The Things I Love: A Conversation with God

This story doesn’t exactly illustrate the principle of not apologising for the things about which we feel passionate, but it’s close enough (just don’t tell God).

‘Well,’ said God, ‘what is it you can’t live without, because I’m thinking maybe I could take it away from you.’

‘God Almighty, why would you do that?’ I said, not having had many conversations with Jehovah and being a little uncertain about how to address him.

‘Well, you know. It’s important to me, what with my fragile ego and all, that nothing takes my place in your affections. Those things that you say you couldn’t live without could very well come between us.’

‘I see,’ I said.

‘And besides,’ God said, ‘I sometimes like to let a person be deprived of everything they hold dear, just to make sure they still believe in me.’

Now it happens I’d once read the story of Job in the Bible so I knew to tread carefully with this particular deity. So I told him first of all that I couldn’t live without Facebook and Twitter. Lo and behold, they instantly disappeared from my life! I was lucky, I guess, that Jehovah wasn’t as omniscient as he liked to claim. He didn’t suspect that it’s really reading I’d find it hard to be without: books, comics, magazines; anything with words, even the ones passed off as God’s own, even though they’re not.

‘Next!’ demanded the Almighty. So I told him of my love for Adele and Rihanna and all those other modern girl singers. And just like that, he removed them from my life too. This didn’t involve too much effort on his part seeing as I didn’t have any of their recordings to begin with. This left me with all the other music in my life – all that potent, cheap music from the sixties, seventies and eighties, which truly I would find it hard to live without.

This was getting trickier. I wanted to keep my family, especially my children and grand-children. Poor old Job was deprived of his – but what to tell God instead? ‘What I really love,’ I said, thinking on my feet, ‘is people who ring me up claiming to be from my bank when they’re not, or try to sell me solar panelling I don’t want or grants for boilers I don’t qualify for. ‘With a word – which sounded very much like ‘poof!’ – everyone in call centres everywhere vanished not only from my life but from the entire world.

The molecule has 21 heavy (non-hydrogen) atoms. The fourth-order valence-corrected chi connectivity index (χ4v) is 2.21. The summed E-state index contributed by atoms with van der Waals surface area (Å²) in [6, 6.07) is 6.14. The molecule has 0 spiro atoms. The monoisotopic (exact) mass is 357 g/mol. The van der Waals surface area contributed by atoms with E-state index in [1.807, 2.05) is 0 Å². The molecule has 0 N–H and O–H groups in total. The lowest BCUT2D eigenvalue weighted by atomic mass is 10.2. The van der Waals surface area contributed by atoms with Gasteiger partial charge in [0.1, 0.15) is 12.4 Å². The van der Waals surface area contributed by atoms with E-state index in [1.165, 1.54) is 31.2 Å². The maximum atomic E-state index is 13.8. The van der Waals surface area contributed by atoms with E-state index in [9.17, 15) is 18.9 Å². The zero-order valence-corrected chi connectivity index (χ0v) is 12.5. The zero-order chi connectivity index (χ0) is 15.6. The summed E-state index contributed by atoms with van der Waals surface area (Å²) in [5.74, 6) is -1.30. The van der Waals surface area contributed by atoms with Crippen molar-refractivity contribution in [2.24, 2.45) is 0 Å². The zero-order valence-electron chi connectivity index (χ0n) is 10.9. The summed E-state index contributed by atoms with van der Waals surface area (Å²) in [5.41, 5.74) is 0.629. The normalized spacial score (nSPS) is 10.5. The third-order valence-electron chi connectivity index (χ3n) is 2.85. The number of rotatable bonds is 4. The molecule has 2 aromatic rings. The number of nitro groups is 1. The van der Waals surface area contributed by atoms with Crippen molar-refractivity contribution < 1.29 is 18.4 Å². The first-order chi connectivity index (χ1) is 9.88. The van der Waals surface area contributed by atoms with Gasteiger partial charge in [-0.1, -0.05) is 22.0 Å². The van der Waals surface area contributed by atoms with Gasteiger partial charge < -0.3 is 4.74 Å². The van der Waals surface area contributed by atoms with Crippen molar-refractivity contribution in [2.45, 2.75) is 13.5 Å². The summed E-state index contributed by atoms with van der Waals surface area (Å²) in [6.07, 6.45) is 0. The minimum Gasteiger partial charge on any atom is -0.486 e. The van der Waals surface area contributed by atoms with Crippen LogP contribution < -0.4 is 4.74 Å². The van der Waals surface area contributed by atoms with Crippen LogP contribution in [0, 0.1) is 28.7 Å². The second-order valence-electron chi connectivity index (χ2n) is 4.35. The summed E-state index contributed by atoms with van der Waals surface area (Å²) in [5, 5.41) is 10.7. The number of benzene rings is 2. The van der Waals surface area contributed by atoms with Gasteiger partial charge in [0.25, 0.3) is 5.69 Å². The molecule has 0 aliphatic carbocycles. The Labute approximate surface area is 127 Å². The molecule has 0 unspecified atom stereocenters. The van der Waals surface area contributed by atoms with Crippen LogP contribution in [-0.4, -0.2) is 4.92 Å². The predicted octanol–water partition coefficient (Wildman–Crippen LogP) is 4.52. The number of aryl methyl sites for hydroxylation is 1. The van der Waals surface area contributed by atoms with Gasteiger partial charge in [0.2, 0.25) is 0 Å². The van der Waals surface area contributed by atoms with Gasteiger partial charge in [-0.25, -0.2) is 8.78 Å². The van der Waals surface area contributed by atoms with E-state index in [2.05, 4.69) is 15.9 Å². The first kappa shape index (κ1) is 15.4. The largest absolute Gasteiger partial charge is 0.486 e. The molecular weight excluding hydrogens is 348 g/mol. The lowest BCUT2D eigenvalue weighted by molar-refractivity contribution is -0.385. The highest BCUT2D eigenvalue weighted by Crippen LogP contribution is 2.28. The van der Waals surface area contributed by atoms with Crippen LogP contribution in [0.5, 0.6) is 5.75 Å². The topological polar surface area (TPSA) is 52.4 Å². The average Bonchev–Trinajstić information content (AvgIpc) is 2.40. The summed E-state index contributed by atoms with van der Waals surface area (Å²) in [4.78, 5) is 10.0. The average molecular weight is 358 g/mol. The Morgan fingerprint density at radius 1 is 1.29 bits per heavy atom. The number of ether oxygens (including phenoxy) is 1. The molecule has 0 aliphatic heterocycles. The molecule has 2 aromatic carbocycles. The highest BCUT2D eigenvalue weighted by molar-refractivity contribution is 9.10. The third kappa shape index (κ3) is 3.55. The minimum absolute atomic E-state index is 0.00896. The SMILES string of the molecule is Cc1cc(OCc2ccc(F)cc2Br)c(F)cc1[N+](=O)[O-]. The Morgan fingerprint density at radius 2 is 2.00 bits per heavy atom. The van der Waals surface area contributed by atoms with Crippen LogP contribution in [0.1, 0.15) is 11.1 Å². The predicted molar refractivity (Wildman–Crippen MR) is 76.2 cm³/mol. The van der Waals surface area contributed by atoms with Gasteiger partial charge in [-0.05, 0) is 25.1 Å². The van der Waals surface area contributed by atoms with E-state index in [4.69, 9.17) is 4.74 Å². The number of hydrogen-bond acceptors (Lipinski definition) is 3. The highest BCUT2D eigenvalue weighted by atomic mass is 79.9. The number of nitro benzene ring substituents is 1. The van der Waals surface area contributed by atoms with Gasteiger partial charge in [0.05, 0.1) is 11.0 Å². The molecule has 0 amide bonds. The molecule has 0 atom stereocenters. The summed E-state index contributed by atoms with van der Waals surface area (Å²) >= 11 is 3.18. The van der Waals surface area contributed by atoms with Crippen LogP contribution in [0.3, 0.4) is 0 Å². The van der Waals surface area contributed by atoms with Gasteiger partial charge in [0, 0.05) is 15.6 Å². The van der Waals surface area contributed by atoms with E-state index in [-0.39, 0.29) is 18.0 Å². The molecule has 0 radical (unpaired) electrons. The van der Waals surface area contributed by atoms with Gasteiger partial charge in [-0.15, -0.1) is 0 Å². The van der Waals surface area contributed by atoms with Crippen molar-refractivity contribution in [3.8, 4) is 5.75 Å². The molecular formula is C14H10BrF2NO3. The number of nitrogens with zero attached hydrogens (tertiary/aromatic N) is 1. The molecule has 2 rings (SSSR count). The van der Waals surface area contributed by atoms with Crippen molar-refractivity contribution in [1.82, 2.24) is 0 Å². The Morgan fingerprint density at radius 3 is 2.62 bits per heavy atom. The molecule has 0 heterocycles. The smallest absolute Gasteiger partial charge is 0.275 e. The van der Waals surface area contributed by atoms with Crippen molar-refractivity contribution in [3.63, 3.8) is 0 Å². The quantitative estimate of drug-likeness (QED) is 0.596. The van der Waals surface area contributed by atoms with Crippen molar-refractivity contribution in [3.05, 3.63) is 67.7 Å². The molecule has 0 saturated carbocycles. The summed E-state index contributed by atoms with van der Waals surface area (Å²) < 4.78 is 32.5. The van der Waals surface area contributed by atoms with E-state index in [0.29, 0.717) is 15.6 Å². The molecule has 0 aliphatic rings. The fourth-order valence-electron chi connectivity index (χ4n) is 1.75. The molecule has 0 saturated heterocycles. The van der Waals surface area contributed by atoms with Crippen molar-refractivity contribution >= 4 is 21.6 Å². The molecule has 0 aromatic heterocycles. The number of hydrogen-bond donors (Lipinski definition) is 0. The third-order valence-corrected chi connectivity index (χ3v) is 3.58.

‘Right,’ said the Lord, a little too smugly for my liking, ‘we’ve eliminated Facebook and Twitter, girl singers and people on the phone. What else can’t you live without that I should deprive you of?’

‘I’m inordinately fond of wires,’ I fibbed, ‘especially ones that tangle themselves up of their own accord.’ Which of course is all of them.

‘Done!’ said God. ‘They’re gone.’ And then, being careful to avoid mentioning friends I wouldn’t want to live without, I said, ‘I love getting pizza menus through the door, even though I’ve never, ever considered ordering a pizza delivery in my entire life. It’s so thoughtful of whoever it is who thinks I need them in their dozens.’ ‘Well,’ said God, ‘I’d say there are far too many things in your life you love more than me, and I’m more than happy to remove them. No more pizza menus for you.’ And he chuckled to himself.

‘You know, God,’ I said, not wanting to tip him off to the final thing I couldn’t live without, ‘I’d say that religion is the most important thing in my life. Definitely couldn’t live without that.’

Really though, I thought to myself, what no-one can live without – quite literally – as those poor souls with AIDS have discovered, is the human immune system. It’s the only thing keeping the outside out and the inside safe. Even Job, who was inflicted with all manner of diseases, relied on his immune system to survive Jehovah’s unwanted attentions.

God didn’t need to be told twice. He zapped all religion from the world and with it, he too vanished up his own fundamentalism.

And everyone live happily ever after, especially me.






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